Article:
The above passage comes from what is written in the letter sent by Pope Innocent III to the Bishop of Faenza, Bernardo, on 8 August 1198, in which the passage to the Diocese of Pavia, Bernardo was proposed as successor to the late Lanfranco.   And it was Bernardo himself who, as successor Bishop, wrote the first biography of Lanfranco.

Cima_di_Conegliano. st Lanfranco_di_Pavia
St Lanfranco di Pavia between saints Giovanni Battista and Liberius, Cima da Conegliano, Fitzwilliam Museum , Cambridge

There is little information relating to the first years of the Monastery’s life.   The most significant period coincided with the years in which Lanfranco Beccari was Bishop of Pavia. Lanfranco, Consecrated Bishop of Pavia by Pope Alexander III in 1159, was often a guest of the Monastery.    Lanfranco decided to spend the last years of his life in the Monastery and was buried here, in a reputation for holiness.   After his death on 23 June 1198, the Church and Monastery were dedicated to him.

Pavia_-_monastery and church of San_Lanfranco
Facade of the Church and Monastery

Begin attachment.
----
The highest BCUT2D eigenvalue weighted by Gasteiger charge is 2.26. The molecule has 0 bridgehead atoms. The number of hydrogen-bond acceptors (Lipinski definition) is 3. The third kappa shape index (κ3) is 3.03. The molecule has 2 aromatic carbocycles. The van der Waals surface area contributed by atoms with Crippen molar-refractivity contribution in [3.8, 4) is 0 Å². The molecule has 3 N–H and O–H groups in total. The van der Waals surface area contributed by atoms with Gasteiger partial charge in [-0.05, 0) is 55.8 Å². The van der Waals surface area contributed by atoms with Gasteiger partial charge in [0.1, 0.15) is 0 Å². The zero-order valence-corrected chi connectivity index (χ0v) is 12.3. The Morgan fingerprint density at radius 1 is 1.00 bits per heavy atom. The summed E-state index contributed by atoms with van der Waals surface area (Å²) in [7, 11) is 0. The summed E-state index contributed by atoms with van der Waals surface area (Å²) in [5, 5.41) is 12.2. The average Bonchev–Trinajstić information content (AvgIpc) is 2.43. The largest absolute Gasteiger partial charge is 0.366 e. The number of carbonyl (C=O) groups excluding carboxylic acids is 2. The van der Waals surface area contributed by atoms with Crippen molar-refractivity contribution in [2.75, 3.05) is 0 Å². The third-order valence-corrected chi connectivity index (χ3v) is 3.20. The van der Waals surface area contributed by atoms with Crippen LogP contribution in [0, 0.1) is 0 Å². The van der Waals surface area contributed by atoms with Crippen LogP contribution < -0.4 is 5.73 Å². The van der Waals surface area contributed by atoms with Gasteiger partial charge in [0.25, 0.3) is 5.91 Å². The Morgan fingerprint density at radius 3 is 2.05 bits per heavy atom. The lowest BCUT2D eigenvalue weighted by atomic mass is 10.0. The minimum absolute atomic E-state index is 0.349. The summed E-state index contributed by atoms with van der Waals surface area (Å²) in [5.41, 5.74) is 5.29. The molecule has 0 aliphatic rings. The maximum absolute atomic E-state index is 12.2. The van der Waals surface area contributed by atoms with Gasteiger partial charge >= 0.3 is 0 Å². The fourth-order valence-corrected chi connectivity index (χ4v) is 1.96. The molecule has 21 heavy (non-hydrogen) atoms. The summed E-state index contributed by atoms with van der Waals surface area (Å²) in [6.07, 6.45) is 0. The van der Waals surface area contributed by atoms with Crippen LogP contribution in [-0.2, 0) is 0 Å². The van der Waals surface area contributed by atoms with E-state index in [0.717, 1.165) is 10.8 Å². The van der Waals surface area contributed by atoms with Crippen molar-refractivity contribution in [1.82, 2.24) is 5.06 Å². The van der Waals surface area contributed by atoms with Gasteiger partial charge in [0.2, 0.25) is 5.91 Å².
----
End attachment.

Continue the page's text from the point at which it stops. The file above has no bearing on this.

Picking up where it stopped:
In the Church there is a sepulchral marble ark which houses the body of San Lanfranco Beccari.   It is the work of Giovanni Antonio Amadeo , the great Italian sculptor and architect who worked in Pavia for both the Certosa and the Cathedral together with Bramante.   The construction of the ark dates back to 1489 and took place on commission of the abbot and cardinal Pietro Pallavicini de ‘Scipione.

The sarcophagus is divided into squares with depictions of the Saint’s life:

On the left:  Lanfranco heals a mute young man.
On the front:   In the Atrium of San Siro he receives the consuls (you can see the two cathedrals and the statue of the Regisole).   On his return from exile, he is welcomed by the new consuls (the character on the right, half hidden by a figure from behind, would have the appearance of Amadeo).   Praying to the Virgin in her retreat with the Vallombrosan monks .